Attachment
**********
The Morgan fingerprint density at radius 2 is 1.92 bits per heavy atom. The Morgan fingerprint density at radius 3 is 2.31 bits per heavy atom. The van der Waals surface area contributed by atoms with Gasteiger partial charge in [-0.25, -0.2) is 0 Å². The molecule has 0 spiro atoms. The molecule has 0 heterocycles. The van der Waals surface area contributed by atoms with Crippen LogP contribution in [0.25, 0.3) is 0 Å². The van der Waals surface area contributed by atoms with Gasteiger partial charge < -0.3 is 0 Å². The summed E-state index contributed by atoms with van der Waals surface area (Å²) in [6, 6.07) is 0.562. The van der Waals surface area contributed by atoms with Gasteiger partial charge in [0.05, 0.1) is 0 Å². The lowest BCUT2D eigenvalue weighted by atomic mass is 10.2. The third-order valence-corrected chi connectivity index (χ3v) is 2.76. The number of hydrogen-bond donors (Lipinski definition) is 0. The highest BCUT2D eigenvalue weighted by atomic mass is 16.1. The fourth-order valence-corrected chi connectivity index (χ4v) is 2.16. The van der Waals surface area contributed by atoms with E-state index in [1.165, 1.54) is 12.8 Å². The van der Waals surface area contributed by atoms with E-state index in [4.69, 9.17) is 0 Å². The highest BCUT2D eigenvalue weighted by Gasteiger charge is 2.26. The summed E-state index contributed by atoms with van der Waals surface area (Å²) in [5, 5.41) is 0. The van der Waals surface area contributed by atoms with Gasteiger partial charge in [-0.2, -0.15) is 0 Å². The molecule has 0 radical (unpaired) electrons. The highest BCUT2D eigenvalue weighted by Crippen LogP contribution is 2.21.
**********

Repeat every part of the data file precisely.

The Morgan fingerprint density at radius 2 is 1.92 bits per heavy atom. The Morgan fingerprint density at radius 3 is 2.31 bits per heavy atom. The van der Waals surface area contributed by atoms with Gasteiger partial charge in [-0.25, -0.2) is 0 Å². The molecule has 0 spiro atoms. The molecule has 0 heterocycles. The van der Waals surface area contributed by atoms with Crippen LogP contribution in [0.25, 0.3) is 0 Å². The van der Waals surface area contributed by atoms with Gasteiger partial charge < -0.3 is 0 Å². The summed E-state index contributed by atoms with van der Waals surface area (Å²) in [6, 6.07) is 0.562. The van der Waals surface area contributed by atoms with Gasteiger partial charge in [0.05, 0.1) is 0 Å². The lowest BCUT2D eigenvalue weighted by atomic mass is 10.2. The third-order valence-corrected chi connectivity index (χ3v) is 2.76. The number of hydrogen-bond donors (Lipinski definition) is 0. The highest BCUT2D eigenvalue weighted by atomic mass is 16.1. The fourth-order valence-corrected chi connectivity index (χ4v) is 2.16. The van der Waals surface area contributed by atoms with E-state index in [1.165, 1.54) is 12.8 Å². The van der Waals surface area contributed by atoms with E-state index in [4.69, 9.17) is 0 Å². The highest BCUT2D eigenvalue weighted by Gasteiger charge is 2.26. The summed E-state index contributed by atoms with van der Waals surface area (Å²) in [5, 5.41) is 0. The van der Waals surface area contributed by atoms with Gasteiger partial charge in [-0.2, -0.15) is 0 Å². The molecule has 0 radical (unpaired) electrons. The highest BCUT2D eigenvalue weighted by Crippen LogP contribution is 2.21.